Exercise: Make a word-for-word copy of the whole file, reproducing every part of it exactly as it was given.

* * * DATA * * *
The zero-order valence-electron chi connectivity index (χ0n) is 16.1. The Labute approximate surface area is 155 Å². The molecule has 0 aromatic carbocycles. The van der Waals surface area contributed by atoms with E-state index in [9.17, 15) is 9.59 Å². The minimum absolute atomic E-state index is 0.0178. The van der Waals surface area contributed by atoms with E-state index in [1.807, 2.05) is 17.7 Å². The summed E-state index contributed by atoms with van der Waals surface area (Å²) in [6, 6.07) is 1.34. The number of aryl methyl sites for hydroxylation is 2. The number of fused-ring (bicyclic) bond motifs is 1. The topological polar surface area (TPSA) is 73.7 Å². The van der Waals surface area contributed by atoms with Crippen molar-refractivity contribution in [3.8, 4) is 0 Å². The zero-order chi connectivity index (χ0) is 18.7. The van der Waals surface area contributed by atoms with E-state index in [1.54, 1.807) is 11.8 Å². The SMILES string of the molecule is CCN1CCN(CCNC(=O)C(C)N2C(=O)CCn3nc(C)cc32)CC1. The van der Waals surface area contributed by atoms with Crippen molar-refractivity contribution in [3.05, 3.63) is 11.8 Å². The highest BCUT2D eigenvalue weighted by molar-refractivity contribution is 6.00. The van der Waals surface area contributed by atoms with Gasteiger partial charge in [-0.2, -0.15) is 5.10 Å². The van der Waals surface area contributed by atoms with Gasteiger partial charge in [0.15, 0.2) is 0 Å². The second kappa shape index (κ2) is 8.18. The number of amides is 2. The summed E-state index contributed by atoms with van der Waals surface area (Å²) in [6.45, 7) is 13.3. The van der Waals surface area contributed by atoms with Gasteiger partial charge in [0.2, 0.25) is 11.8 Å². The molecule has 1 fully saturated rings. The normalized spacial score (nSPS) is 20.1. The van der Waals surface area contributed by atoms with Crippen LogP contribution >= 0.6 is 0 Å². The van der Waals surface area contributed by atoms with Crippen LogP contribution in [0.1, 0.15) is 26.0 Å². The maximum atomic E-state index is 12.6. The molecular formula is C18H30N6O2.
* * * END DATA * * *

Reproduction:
The zero-order valence-electron chi connectivity index (χ0n) is 16.1. The Labute approximate surface area is 155 Å². The molecule has 0 aromatic carbocycles. The van der Waals surface area contributed by atoms with E-state index in [9.17, 15) is 9.59 Å². The minimum absolute atomic E-state index is 0.0178. The van der Waals surface area contributed by atoms with E-state index in [1.807, 2.05) is 17.7 Å². The summed E-state index contributed by atoms with van der Waals surface area (Å²) in [6, 6.07) is 1.34. The number of aryl methyl sites for hydroxylation is 2. The number of fused-ring (bicyclic) bond motifs is 1. The topological polar surface area (TPSA) is 73.7 Å². The van der Waals surface area contributed by atoms with Crippen molar-refractivity contribution in [3.8, 4) is 0 Å². The zero-order chi connectivity index (χ0) is 18.7. The van der Waals surface area contributed by atoms with E-state index in [1.54, 1.807) is 11.8 Å². The SMILES string of the molecule is CCN1CCN(CCNC(=O)C(C)N2C(=O)CCn3nc(C)cc32)CC1. The van der Waals surface area contributed by atoms with Crippen molar-refractivity contribution in [3.05, 3.63) is 11.8 Å². The highest BCUT2D eigenvalue weighted by molar-refractivity contribution is 6.00. The van der Waals surface area contributed by atoms with Gasteiger partial charge in [-0.2, -0.15) is 5.10 Å². The van der Waals surface area contributed by atoms with Gasteiger partial charge in [0.15, 0.2) is 0 Å². The second kappa shape index (κ2) is 8.18. The number of amides is 2. The summed E-state index contributed by atoms with van der Waals surface area (Å²) in [6.45, 7) is 13.3. The van der Waals surface area contributed by atoms with Gasteiger partial charge in [0.2, 0.25) is 11.8 Å². The molecule has 1 fully saturated rings. The normalized spacial score (nSPS) is 20.1. The van der Waals surface area contributed by atoms with Crippen LogP contribution >= 0.6 is 0 Å². The van der Waals surface area contributed by atoms with Crippen LogP contribution in [0.1, 0.15) is 26.0 Å². The maximum atomic E-state index is 12.6. The molecular formula is C18H30N6O2.